KELOWNA, B.C. — After dire warnings of a potentially disastrous season, icewine producers in B.C.’s Okanagan region are feeling the chill — and loving it.
Temperatures dropped as low as -12 C early Wednesday morning and, coupled with no snow, conditions were perfect to begin plucking frozen grapes.
Twenty-six wineries planned to produce icewine this winter, with the crop estimated at 875 tons — the most on record, says the B.C. Wine Institute.
In West Kelowna, winery proprietor Steve Dale had as many as 16 headlamp-wearing pickers working between 11 p.m. Tuesday and 6 a.m. Wednesday, taking advantage of a cold snap that arrived in the nick of time.
“It was a dismal harvest this year,” he said. “We had just a terrible year, but we got about 550 litres of Pinot Gris and about 90 litres of Chardonnay.”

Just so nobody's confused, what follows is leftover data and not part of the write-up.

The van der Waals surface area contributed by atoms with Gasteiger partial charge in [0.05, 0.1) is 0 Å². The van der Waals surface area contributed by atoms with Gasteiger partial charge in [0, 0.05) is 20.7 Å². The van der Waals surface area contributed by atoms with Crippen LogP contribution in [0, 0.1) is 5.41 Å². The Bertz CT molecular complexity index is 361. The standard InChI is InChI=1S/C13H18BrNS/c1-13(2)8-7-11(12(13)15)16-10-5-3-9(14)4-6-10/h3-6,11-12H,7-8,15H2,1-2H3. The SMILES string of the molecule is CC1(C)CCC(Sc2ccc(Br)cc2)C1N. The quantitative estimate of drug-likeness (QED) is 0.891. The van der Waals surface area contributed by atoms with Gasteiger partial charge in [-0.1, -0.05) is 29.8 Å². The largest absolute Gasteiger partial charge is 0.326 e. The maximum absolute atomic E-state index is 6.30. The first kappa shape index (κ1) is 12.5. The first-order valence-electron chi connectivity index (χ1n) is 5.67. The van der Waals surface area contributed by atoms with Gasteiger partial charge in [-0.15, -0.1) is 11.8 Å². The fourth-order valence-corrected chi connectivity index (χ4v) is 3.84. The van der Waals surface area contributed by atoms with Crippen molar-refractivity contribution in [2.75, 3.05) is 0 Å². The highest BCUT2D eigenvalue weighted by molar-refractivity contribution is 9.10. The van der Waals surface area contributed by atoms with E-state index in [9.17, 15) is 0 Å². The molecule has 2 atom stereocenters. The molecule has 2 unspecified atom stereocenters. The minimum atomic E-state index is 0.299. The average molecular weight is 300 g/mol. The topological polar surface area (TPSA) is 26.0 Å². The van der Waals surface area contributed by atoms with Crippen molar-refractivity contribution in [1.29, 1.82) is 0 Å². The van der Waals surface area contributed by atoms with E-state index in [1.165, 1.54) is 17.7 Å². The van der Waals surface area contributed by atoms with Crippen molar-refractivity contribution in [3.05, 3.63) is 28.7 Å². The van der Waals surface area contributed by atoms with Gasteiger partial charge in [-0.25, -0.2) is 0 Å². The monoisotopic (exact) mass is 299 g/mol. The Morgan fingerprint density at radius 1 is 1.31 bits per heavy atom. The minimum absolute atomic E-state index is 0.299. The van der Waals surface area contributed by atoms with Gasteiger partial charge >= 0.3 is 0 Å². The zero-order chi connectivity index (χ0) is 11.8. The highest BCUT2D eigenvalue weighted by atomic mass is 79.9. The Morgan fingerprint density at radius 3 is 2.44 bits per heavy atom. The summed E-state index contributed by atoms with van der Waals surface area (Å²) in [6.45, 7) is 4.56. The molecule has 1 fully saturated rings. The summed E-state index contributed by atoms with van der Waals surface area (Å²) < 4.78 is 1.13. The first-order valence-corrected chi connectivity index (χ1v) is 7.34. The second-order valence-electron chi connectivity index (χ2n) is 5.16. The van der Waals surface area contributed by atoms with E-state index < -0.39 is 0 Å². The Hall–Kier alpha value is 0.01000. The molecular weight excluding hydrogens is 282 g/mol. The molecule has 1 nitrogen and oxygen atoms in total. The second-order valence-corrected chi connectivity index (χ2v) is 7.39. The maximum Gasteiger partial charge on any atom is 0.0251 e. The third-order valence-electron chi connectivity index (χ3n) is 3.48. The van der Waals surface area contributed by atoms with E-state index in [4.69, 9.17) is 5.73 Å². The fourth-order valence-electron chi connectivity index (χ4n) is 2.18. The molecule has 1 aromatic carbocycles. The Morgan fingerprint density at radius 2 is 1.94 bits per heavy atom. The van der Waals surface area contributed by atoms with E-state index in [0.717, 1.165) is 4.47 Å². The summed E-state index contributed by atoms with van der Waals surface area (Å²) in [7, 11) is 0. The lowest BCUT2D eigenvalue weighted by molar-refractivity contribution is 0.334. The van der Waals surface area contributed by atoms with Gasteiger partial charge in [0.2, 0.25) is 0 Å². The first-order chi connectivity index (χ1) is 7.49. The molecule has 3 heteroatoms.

Dale said there should have been three to four times the volume, but it was a cool summer.
“That hailstorm in August decimated a big chunk of our crop, and then the hanging time until now. The birds got unbelievable amounts, probably 70 per cent.”
The harvest was the first opportunity to get Okanagan icewine grapes out of the field since overnight temperatures dropped to -11 C for a short time in mid-November.